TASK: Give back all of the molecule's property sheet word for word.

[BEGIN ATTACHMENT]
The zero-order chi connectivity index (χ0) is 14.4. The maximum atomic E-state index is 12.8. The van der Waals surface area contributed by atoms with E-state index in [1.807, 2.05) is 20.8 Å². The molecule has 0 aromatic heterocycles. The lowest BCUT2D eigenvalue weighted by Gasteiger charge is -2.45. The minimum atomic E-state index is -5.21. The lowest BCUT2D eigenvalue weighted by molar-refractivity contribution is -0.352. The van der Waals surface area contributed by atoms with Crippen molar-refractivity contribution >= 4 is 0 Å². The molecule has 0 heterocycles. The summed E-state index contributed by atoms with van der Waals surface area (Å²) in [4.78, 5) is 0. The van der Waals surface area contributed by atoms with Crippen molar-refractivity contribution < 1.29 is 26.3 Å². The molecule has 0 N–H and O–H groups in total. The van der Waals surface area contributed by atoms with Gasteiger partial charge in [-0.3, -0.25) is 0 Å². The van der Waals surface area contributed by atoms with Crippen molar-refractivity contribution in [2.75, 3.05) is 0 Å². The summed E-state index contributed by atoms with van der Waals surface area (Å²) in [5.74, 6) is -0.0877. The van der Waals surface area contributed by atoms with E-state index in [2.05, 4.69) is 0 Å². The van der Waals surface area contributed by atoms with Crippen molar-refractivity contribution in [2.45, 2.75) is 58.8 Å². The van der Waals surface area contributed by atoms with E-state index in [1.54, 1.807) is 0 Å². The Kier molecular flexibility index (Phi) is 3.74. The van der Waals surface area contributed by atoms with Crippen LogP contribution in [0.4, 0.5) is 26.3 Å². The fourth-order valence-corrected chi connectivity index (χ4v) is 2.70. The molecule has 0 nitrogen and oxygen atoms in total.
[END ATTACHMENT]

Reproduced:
The zero-order chi connectivity index (χ0) is 14.4. The maximum atomic E-state index is 12.8. The van der Waals surface area contributed by atoms with E-state index in [1.807, 2.05) is 20.8 Å². The molecule has 0 aromatic heterocycles. The lowest BCUT2D eigenvalue weighted by Gasteiger charge is -2.45. The minimum atomic E-state index is -5.21. The lowest BCUT2D eigenvalue weighted by molar-refractivity contribution is -0.352. The van der Waals surface area contributed by atoms with Crippen molar-refractivity contribution >= 4 is 0 Å². The molecule has 0 heterocycles. The summed E-state index contributed by atoms with van der Waals surface area (Å²) in [4.78, 5) is 0. The van der Waals surface area contributed by atoms with Crippen molar-refractivity contribution < 1.29 is 26.3 Å². The molecule has 0 N–H and O–H groups in total. The van der Waals surface area contributed by atoms with Gasteiger partial charge in [-0.3, -0.25) is 0 Å². The van der Waals surface area contributed by atoms with Crippen molar-refractivity contribution in [2.75, 3.05) is 0 Å². The summed E-state index contributed by atoms with van der Waals surface area (Å²) in [5.74, 6) is -0.0877. The van der Waals surface area contributed by atoms with E-state index in [2.05, 4.69) is 0 Å². The van der Waals surface area contributed by atoms with Crippen molar-refractivity contribution in [2.45, 2.75) is 58.8 Å². The van der Waals surface area contributed by atoms with E-state index in [1.54, 1.807) is 0 Å². The Kier molecular flexibility index (Phi) is 3.74. The van der Waals surface area contributed by atoms with Crippen LogP contribution in [0.4, 0.5) is 26.3 Å². The fourth-order valence-corrected chi connectivity index (χ4v) is 2.70. The molecule has 0 nitrogen and oxygen atoms in total.